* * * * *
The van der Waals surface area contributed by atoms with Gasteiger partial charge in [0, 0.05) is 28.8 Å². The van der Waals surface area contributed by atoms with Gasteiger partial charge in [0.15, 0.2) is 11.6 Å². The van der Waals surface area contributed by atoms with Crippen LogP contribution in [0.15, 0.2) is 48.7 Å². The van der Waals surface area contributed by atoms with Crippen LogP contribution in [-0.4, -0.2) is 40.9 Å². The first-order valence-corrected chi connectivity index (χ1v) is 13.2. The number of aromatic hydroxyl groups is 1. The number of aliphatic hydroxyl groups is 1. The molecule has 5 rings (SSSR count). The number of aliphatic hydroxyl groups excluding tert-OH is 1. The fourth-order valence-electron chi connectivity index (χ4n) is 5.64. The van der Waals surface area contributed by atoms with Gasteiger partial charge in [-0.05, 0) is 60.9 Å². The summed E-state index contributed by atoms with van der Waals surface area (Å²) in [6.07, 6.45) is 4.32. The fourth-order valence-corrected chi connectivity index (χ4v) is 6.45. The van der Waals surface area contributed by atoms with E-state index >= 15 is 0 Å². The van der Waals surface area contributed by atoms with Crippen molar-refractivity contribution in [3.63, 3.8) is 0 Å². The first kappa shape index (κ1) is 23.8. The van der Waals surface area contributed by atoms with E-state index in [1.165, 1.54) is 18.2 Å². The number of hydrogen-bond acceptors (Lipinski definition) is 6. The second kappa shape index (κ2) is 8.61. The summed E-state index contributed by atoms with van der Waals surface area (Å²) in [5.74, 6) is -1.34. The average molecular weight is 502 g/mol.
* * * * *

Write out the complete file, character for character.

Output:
The van der Waals surface area contributed by atoms with Gasteiger partial charge in [0, 0.05) is 28.8 Å². The van der Waals surface area contributed by atoms with Gasteiger partial charge in [0.15, 0.2) is 11.6 Å². The van der Waals surface area contributed by atoms with Crippen LogP contribution in [0.15, 0.2) is 48.7 Å². The van der Waals surface area contributed by atoms with Crippen LogP contribution in [-0.4, -0.2) is 40.9 Å². The first-order valence-corrected chi connectivity index (χ1v) is 13.2. The number of aromatic hydroxyl groups is 1. The number of aliphatic hydroxyl groups is 1. The molecule has 5 rings (SSSR count). The number of aliphatic hydroxyl groups excluding tert-OH is 1. The fourth-order valence-electron chi connectivity index (χ4n) is 5.64. The van der Waals surface area contributed by atoms with Gasteiger partial charge in [-0.05, 0) is 60.9 Å². The summed E-state index contributed by atoms with van der Waals surface area (Å²) in [6.07, 6.45) is 4.32. The fourth-order valence-corrected chi connectivity index (χ4v) is 6.45. The van der Waals surface area contributed by atoms with E-state index >= 15 is 0 Å². The van der Waals surface area contributed by atoms with Crippen molar-refractivity contribution in [3.63, 3.8) is 0 Å². The first kappa shape index (κ1) is 23.8. The van der Waals surface area contributed by atoms with E-state index in [1.165, 1.54) is 18.2 Å². The number of hydrogen-bond acceptors (Lipinski definition) is 6. The second kappa shape index (κ2) is 8.61. The summed E-state index contributed by atoms with van der Waals surface area (Å²) in [5.74, 6) is -1.34. The average molecular weight is 502 g/mol.